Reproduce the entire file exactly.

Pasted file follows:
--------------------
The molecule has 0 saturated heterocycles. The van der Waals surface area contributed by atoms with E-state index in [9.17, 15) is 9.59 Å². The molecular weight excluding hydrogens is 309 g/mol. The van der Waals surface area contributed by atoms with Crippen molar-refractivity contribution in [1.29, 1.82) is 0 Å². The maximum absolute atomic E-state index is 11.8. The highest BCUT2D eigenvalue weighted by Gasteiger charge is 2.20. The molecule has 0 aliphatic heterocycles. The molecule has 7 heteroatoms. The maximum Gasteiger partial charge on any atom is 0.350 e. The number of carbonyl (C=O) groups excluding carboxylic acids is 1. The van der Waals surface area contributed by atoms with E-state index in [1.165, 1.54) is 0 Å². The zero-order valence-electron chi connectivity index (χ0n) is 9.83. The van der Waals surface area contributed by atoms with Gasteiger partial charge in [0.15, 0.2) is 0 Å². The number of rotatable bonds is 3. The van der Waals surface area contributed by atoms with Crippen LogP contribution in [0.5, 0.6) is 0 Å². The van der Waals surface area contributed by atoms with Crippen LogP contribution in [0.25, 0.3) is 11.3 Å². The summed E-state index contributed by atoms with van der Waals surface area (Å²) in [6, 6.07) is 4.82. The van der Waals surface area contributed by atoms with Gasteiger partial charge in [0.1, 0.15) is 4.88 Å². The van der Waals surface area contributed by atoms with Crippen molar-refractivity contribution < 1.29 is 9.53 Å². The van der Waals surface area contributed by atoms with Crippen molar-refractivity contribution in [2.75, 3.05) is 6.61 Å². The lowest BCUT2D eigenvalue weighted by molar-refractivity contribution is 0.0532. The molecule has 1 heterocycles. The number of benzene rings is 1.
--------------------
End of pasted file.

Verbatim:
The molecule has 0 saturated heterocycles. The van der Waals surface area contributed by atoms with E-state index in [9.17, 15) is 9.59 Å². The molecular weight excluding hydrogens is 309 g/mol. The van der Waals surface area contributed by atoms with Crippen molar-refractivity contribution in [1.29, 1.82) is 0 Å². The maximum absolute atomic E-state index is 11.8. The highest BCUT2D eigenvalue weighted by Gasteiger charge is 2.20. The molecule has 0 aliphatic heterocycles. The molecule has 7 heteroatoms. The maximum Gasteiger partial charge on any atom is 0.350 e. The number of carbonyl (C=O) groups excluding carboxylic acids is 1. The van der Waals surface area contributed by atoms with E-state index in [1.165, 1.54) is 0 Å². The zero-order valence-electron chi connectivity index (χ0n) is 9.83. The van der Waals surface area contributed by atoms with Gasteiger partial charge in [0.15, 0.2) is 0 Å². The number of rotatable bonds is 3. The van der Waals surface area contributed by atoms with Crippen LogP contribution in [0.5, 0.6) is 0 Å². The van der Waals surface area contributed by atoms with Crippen LogP contribution in [0.25, 0.3) is 11.3 Å². The summed E-state index contributed by atoms with van der Waals surface area (Å²) in [6, 6.07) is 4.82. The van der Waals surface area contributed by atoms with Gasteiger partial charge in [0.1, 0.15) is 4.88 Å². The van der Waals surface area contributed by atoms with Crippen molar-refractivity contribution < 1.29 is 9.53 Å². The van der Waals surface area contributed by atoms with Crippen molar-refractivity contribution in [2.75, 3.05) is 6.61 Å². The lowest BCUT2D eigenvalue weighted by molar-refractivity contribution is 0.0532. The molecule has 1 heterocycles. The number of benzene rings is 1.